shake itself free from the old legacy bequeathed by the anthro-
pomorphism of bygone ages. Age after age everything human
has been eliminated from the history of the great Teacher,
until his personality is lost in a mass of legends. The New
Testament itself, with " its incubation of a century," leaves
the revered figure clothed in a mist. And each day the old
idea of " an ^Eon born in the bosom of eternity," gathers force
until the Council of Nice gives it a shape and consistency, and
formulates it into a dogma.

Many minds, bewildered by the far-ofmess of the universal
Father, seek a resting-place midway in a human personality
which they call divine. It is this need of a nearer object of
adoration which leads modern Christianity to give a name to
an ideal, clothe it with flesh and blood, and worship it as a
man-God.

The gifted author of the Defects of Modem Christianity con-
siders the frequency with which the Nazarene Prophet asserted
that he was " the Son of God," and demanded the same worship
as God Himself, a proof of his Divinity. That Jesus ever
maintained he was the Son of God, in the sense in which it has
been construed by Christian divines and apologists, we totally
deny. Matthew Arnold has shown conclusively that the New
Testament records are in many respects wholly unreliable.
So far as the divinity of Christ is concerned, one can almost
see the legend growing. But assuming that he made use of
the expressions attributed to him, do they prove that he claimed
to be " the only-begotten of the Father " ? Has the apologist
not heard of the Eastern dervish, famous now as al-Hallaj,
who claimed to be God Himself ? " An-al-Hakk," " I am
God — I am the Truth," said he ; and the Musulman divines,
like the Jewish Sanhedrim, pronounced him guilty of blas-
phemy, and condemned him to death ? A poor simple heart,
kindling with an exalted mysticism, was thus removed from
earth. The Babi still believes that his master, " the Gate "
to eternal life, was not killed, but miraculously removed to



142 THE SPIRIT OF ISLAM ii.

heaven. Can it be said that when Abu Mughis al-Hallaj 1
and the Bab called themselves " Truth " and the " Gate to
heaven," they meant to imply that they were part of the
Divinity, or, if they did, that their " claim " is tantamount to
proof ? But, as we said before, we deny that Jesus, whose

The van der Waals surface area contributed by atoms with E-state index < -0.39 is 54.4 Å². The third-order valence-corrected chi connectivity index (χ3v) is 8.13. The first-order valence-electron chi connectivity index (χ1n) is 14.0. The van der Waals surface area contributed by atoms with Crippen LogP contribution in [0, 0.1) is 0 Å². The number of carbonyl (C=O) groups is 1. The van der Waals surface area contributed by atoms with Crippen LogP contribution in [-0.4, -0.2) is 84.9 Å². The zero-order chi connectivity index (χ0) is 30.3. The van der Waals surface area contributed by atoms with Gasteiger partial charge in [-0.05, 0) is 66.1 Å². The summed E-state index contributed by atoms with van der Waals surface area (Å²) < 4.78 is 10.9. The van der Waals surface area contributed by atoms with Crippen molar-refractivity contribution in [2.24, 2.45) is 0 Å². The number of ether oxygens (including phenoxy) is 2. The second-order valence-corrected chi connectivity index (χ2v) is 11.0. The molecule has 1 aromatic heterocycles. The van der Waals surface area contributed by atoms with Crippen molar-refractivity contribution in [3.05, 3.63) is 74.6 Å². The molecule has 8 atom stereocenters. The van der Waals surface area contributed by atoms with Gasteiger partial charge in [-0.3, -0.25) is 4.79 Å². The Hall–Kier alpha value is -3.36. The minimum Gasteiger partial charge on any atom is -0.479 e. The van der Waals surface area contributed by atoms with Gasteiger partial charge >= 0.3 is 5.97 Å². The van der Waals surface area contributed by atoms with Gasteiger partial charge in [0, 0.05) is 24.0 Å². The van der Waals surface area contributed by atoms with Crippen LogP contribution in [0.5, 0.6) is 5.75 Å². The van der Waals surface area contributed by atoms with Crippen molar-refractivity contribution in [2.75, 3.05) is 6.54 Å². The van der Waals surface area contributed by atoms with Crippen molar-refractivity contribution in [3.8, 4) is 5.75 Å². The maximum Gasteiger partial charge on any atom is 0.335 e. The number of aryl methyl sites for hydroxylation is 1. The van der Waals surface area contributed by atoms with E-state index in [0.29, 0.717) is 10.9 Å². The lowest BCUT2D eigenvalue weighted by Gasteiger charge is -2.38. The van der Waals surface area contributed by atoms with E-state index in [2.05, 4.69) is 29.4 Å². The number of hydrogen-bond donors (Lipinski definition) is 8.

conceptions, when divested of the Aberglaube of his followers,
were singularly free from exaggeration as to his own character
or personality, ever used any expression to justify the demand
attempted to be fixed upon him. His conception of the
" Fatherhood " of God embraced all humanity. All mankind
were the children of God, and he was their Teacher sent by the
Eternal Father. 2 The Christian had thus a nobler exemplar
before him. The teachings of the Prophet of Nazareth should
have elevated him to a purer conception of the Deity. But six
centuries had surrounded the figure of Jesus with those myths
which, in opposition to his own words, resolved him into a
manifestation of the Godhead. The " Servant " took the
place of the Master in the adoration of the world. The vulgar
masses, unable to comprehend or realise this wonderful
mixture of Neo-Pythagoreanism, Platonism, Judaeo-Hellen-
istic philosophy, and the teachings of Jesus, adored him as
God incarnate, or reverted to the primitive worship of relics
and of a tinselled goddess who represented the pure mother
of Jesus. 3 The Collyridians, who were by no means an un-
important sect, went so far as to introduce in the Christian
pantheon the Virgin Mary for God, and worship her as such,
offering her a sort of twisted cake called collyris, whence the
sect had its name. At the Council of Nice which definitely
settled the nature of Jesus, there were men who held that
besides " God the Father," there were two other gods—

1 Abu Mughis ibn Mansur, al-Hallaj, died in the prime of life. He was a
man of pure morals, great simplicity, a friend of the poor, but a dreamer and
an enthusiast. For an account of the Bab and Babism, see Gobineau, Les
Religions et les Philosophies dans I'Asie Centrale and the History of the Bab
by Professor E. G. Browne.

2 The use of the word " Father " in relation to God was cut out from Islam
owing to the perversion of the idea among the then Christians.

3 The Isaurian sovereigns, indirectly inspired by Islam, for over a century
battled against the growing degradation of Christianity, strived with all their
might to make it run back in the channel pointed out by the great Teacher,
but to no purpose.



I. THE IDEAL OF ISLAM 143

Christ and the Virgin Mary. 1 And the Romanists even now,
it is said, call the mother of Jesus the complement of the Trinity.

In the long night of superstition the Christians had wandered
far away from the simplicity of the Nazarene teachings. The
worship of images, saints, and relics had become inseparably
blended with the religion of Jesus. The practices which he